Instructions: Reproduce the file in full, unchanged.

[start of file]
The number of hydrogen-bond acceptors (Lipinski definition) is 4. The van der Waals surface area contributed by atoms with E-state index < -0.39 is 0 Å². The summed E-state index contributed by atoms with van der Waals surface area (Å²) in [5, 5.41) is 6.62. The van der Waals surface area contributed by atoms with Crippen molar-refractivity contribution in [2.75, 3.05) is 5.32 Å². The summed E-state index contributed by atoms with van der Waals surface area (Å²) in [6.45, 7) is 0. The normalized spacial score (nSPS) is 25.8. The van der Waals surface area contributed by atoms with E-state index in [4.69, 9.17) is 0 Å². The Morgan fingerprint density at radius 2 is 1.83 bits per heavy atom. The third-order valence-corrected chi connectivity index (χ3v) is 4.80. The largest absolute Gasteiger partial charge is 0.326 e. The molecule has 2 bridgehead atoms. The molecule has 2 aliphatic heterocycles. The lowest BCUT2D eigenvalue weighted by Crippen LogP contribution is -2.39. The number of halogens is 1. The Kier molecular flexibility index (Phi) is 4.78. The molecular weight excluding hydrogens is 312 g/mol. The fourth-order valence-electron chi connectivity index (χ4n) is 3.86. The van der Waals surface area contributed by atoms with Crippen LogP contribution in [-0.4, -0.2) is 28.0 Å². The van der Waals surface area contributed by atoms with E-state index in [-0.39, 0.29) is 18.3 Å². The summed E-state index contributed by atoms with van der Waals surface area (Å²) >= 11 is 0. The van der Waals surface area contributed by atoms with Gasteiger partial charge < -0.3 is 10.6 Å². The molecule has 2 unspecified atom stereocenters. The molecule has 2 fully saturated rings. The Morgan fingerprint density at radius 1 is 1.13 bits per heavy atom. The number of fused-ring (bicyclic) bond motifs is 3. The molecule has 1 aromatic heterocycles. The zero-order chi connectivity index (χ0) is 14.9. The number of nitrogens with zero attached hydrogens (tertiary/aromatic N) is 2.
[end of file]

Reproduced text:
The number of hydrogen-bond acceptors (Lipinski definition) is 4. The van der Waals surface area contributed by atoms with E-state index < -0.39 is 0 Å². The summed E-state index contributed by atoms with van der Waals surface area (Å²) in [5, 5.41) is 6.62. The van der Waals surface area contributed by atoms with Crippen molar-refractivity contribution in [2.75, 3.05) is 5.32 Å². The summed E-state index contributed by atoms with van der Waals surface area (Å²) in [6.45, 7) is 0. The normalized spacial score (nSPS) is 25.8. The van der Waals surface area contributed by atoms with E-state index in [4.69, 9.17) is 0 Å². The Morgan fingerprint density at radius 2 is 1.83 bits per heavy atom. The third-order valence-corrected chi connectivity index (χ3v) is 4.80. The largest absolute Gasteiger partial charge is 0.326 e. The molecule has 2 bridgehead atoms. The molecule has 2 aliphatic heterocycles. The lowest BCUT2D eigenvalue weighted by Crippen LogP contribution is -2.39. The number of halogens is 1. The Kier molecular flexibility index (Phi) is 4.78. The molecular weight excluding hydrogens is 312 g/mol. The fourth-order valence-electron chi connectivity index (χ4n) is 3.86. The van der Waals surface area contributed by atoms with Crippen LogP contribution in [-0.4, -0.2) is 28.0 Å². The van der Waals surface area contributed by atoms with E-state index in [-0.39, 0.29) is 18.3 Å². The summed E-state index contributed by atoms with van der Waals surface area (Å²) >= 11 is 0. The van der Waals surface area contributed by atoms with Gasteiger partial charge < -0.3 is 10.6 Å². The molecule has 2 unspecified atom stereocenters. The molecule has 2 fully saturated rings. The Morgan fingerprint density at radius 1 is 1.13 bits per heavy atom. The number of fused-ring (bicyclic) bond motifs is 3. The molecule has 1 aromatic heterocycles. The zero-order chi connectivity index (χ0) is 14.9. The number of nitrogens with zero attached hydrogens (tertiary/aromatic N) is 2.